My advice: get a piano with which you connect *from touch one* or at least work with someone you can trust and demonstrate his abilities to you.

Greater Vancouver B.C. piano dealers for : Estonia, Brodmann, Ritmuller
604-951-8642 www.eliteheritagepianos.ca Edmonton, Alta dealers for Estonia,
Brodmann 780-405-8908

#245528 - 02/25/09 10:50 PM Re: Piano with tonal colour for classical music
boxijie Offline
Full Member

Registered: 12/20/08
Posts: 126
Loc: Vancouver
In Vancouver and in your price range you are likely only going to find used Yamahas and some Kawais, but nothing else on your list, unless it is 80-100 years old (which you should stay away from) on Craigslist. You can get a used Yamaha U3 for the upper end of your price range.

Pacey's pianos has lots of "grey Market" Yamahas in your range, and they give a 10 year guarantee. You can also rent to own.

Showcase pianos has some new Baldwins over your range and some used ones in your range.

Fraser Pianos near Aldergrove has new Wm Knabe and Steigerman that may be in your range or a bit higher (5-6K). If you want to go higher, they also have very nice Bohemia and W. Hoffman for 8-10K. Those sound very nice, especially the Bohemia.

You can also go see Norbert (a frequent poster here) at Heritage pianos in Surrey and he can hook you up with a new Hailun or Brodmann. I think in your range or maybe up to 5k will get you a very nice Hailun that sounds 10x better than the Yamaha T118 that is in the similar price point.

I think you are going about it the right way. First fix your budget and then play lots of pianos and find the one that sounds the best in that budget.

I have been doing this also for a bit higher price point, but in your range, I think you should really go play a Hailun and/or Broadman. You will be surprised the quality and the sound of these new pianos and you are not paying extra for a name brand.

Happy hunting!

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#245529 - 02/26/09 03:08 AM Re: Piano with tonal colour for classical music
Mike088 Offline
Full Member

Registered: 02/23/09
Posts: 92
Loc: New Westminster, Canada
Thank you Norbert and Buzzey,
Glad to here there are local places I can visit instead of searching all over the internet. I appreciate all this advice which has helped me to focus my direction. Thanks for such helpful answers!


#245530 - 02/26/09 03:12 AM Re: Piano with tonal colour for classical music
Mike088 Offline
Full Member

Registered: 02/23/09
Posts: 92
Loc: New Westminster, Canada
And thank you Rank Piano Amateur for your perspective on this issue. Good points. I'll have to try as many pianos as I can to guide my judgement on this important issue.

#245531 - 02/26/09 09:07 AM Re: Piano with tonal colour for classical music
apple* Offline

Registered: 01/01/03
Posts: 19862
Loc: Kansas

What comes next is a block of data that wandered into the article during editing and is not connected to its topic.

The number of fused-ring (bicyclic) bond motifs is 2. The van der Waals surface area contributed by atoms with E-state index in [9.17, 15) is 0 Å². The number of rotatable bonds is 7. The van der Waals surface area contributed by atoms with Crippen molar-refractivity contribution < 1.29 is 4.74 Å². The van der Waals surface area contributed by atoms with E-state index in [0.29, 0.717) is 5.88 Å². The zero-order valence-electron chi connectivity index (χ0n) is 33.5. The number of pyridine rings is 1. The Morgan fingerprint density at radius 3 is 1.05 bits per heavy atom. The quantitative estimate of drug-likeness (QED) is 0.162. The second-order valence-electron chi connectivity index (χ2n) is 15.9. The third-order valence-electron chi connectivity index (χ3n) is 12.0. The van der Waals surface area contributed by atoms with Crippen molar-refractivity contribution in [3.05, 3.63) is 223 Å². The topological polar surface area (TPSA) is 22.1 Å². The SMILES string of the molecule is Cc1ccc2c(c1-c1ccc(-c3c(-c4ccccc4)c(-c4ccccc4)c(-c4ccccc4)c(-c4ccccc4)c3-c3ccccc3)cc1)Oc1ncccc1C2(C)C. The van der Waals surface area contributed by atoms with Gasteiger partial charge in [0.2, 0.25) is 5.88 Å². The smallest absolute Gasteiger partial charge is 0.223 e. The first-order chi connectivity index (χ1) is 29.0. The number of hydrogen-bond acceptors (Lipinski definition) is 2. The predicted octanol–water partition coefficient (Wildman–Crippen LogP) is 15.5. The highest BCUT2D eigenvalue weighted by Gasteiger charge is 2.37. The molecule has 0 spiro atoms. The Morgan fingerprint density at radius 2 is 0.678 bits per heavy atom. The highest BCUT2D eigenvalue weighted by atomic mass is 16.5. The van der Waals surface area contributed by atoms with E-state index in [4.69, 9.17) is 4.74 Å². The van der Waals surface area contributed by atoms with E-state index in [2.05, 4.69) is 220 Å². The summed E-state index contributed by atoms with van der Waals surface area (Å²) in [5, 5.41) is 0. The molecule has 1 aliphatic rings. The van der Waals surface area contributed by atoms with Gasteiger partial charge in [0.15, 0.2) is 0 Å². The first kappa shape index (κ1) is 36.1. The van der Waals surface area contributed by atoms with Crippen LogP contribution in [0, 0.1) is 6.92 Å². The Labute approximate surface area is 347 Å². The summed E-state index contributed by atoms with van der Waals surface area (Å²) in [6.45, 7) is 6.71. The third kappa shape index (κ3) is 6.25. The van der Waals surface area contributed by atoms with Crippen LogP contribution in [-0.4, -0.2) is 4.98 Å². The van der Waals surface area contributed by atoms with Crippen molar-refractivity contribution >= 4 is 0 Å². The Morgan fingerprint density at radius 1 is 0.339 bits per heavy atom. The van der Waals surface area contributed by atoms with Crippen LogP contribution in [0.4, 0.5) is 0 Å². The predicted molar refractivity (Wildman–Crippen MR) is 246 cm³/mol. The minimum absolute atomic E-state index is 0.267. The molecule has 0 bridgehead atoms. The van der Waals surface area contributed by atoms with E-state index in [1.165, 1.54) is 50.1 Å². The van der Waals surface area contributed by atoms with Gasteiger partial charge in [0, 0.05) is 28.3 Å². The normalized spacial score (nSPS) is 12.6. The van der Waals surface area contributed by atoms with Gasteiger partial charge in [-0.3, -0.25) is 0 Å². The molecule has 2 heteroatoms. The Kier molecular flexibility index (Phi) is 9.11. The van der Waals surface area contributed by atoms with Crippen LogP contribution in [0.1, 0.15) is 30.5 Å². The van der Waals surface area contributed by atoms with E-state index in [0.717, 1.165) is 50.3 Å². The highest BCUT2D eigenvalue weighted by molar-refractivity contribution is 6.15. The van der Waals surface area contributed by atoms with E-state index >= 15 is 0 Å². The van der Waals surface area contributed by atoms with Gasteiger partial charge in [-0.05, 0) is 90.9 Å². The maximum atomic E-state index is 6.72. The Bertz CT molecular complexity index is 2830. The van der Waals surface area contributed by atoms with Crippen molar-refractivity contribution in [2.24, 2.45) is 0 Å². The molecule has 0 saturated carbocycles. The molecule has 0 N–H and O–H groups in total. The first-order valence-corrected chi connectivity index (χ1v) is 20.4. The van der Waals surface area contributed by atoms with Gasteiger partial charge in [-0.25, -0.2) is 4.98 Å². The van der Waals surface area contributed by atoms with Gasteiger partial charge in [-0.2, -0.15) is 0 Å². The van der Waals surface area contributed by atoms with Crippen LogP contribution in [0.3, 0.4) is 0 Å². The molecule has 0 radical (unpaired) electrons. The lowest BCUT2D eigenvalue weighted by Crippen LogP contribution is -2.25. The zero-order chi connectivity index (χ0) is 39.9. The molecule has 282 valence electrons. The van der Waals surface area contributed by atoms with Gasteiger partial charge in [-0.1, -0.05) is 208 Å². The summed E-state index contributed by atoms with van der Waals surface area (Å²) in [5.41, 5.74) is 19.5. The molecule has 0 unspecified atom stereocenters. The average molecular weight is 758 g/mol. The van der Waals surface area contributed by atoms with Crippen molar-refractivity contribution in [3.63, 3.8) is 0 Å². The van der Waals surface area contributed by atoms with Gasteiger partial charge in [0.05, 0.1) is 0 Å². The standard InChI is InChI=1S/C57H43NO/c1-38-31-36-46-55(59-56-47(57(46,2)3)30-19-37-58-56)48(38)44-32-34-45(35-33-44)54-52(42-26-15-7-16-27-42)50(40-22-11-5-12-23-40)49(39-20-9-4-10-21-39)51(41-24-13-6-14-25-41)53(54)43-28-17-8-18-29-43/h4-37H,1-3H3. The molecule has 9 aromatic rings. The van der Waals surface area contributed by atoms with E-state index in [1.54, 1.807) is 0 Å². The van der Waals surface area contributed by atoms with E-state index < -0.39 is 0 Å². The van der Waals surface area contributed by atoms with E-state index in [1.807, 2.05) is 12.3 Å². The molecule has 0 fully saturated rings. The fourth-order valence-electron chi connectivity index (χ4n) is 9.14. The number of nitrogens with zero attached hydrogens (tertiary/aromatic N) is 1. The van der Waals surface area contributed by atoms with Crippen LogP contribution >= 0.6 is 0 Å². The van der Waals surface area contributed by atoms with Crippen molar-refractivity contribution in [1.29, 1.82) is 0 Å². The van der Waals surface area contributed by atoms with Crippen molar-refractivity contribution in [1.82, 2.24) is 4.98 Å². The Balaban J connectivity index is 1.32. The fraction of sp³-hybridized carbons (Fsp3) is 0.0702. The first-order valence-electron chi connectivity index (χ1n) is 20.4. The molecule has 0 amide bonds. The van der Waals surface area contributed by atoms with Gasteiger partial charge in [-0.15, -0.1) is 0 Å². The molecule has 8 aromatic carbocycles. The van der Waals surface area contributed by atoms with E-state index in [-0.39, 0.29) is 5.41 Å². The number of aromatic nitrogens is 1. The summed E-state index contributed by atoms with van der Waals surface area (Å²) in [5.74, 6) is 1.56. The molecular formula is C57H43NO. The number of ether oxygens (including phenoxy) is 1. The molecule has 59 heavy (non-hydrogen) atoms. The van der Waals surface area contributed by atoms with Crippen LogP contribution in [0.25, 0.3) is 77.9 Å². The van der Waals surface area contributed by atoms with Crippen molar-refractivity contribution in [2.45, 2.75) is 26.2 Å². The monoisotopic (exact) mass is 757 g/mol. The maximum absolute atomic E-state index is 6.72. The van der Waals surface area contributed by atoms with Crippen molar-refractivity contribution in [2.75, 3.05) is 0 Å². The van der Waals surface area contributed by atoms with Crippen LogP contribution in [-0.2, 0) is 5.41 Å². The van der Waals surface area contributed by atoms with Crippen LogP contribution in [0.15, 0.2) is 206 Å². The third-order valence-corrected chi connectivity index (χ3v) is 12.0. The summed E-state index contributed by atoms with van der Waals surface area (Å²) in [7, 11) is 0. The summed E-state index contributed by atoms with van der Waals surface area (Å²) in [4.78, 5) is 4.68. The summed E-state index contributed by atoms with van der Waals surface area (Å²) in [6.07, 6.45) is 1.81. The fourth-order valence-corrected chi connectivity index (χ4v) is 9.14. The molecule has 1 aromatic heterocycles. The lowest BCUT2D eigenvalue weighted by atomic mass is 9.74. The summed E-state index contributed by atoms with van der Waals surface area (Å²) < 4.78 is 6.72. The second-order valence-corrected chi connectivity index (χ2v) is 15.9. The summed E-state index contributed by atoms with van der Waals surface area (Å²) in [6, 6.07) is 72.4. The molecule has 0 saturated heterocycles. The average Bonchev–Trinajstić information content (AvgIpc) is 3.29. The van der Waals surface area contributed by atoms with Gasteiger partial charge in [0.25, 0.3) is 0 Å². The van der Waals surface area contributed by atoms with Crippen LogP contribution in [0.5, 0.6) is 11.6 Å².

better check out the Charles Walters.. they are durable and have the BEST, most grandlike action i've encountered in that price range. they seem kind of short, but the bass is awesome... and the balance is superb. they awesome pianos. I also am very impressed with the largest Baldwin upright.(6000?).
accompanist/organist.. a non-MTNA teacher to a few

love and peace, Õun (apple in Estonian)

#1153940 - 02/27/09 01:58 PM Re: Piano with tonal colour for classical music [Re: apple*]
Steve Cohen Online   content
Yikes! 10000 Post Club Member

Registered: 05/26/01
Posts: 10727
Loc: Maryland/DC/No. VA
Within your price range you probably won't be able to find pianos, new or used, that have good tonal color.

You are likely best off with a grey market Yamaha or Kawai.

Edited by Steve Cohen (02/27/09 01:59 PM)
Piano Industry Consultant- http://www.linkedin.com/pub/steve-cohen/6/b92/b80

Consultant & Contributing Editor - Acoustic & Digital Piano Buyer

Jasons Music
Maryland/DC/No. VA
Since 1937.

My postings, unless stated otherwise, are my personal opinions, not those of my clients.

#1153979 - 02/27/09 02:48 PM Re: Piano with tonal colour for classical music [Re: Steve Cohen]
NoctuGranes Offline
Full Member

Registered: 03/22/07
Posts: 285
Loc: Northeast USA
15-20yr old Baldwin 6000 uprights are capable of being voiced to have good tonal color. I just sold one (private sale) in that price range. There should be some around still in very good shape. Yes, I sold it to buy something with FANTASTIC tonal color but it cost an order of magnitude more. I still think the 6000 was a very nice piano, and tonal color is my "thing".

...this is why I tire of Yamaha even though they feel good and are fun to play, and don't care for Kawai much at all. But I like dark music, not Bach/Mozart, so I'm not bashing, just giving you info on my perspective.

On a 6000, make sure the action is fast enough for you. I played Gershwin and Rachmaninov on mine but the action is not gonna match a Yamaha.
Not in the piano business.
1906 Baldwin C rebuilt 2008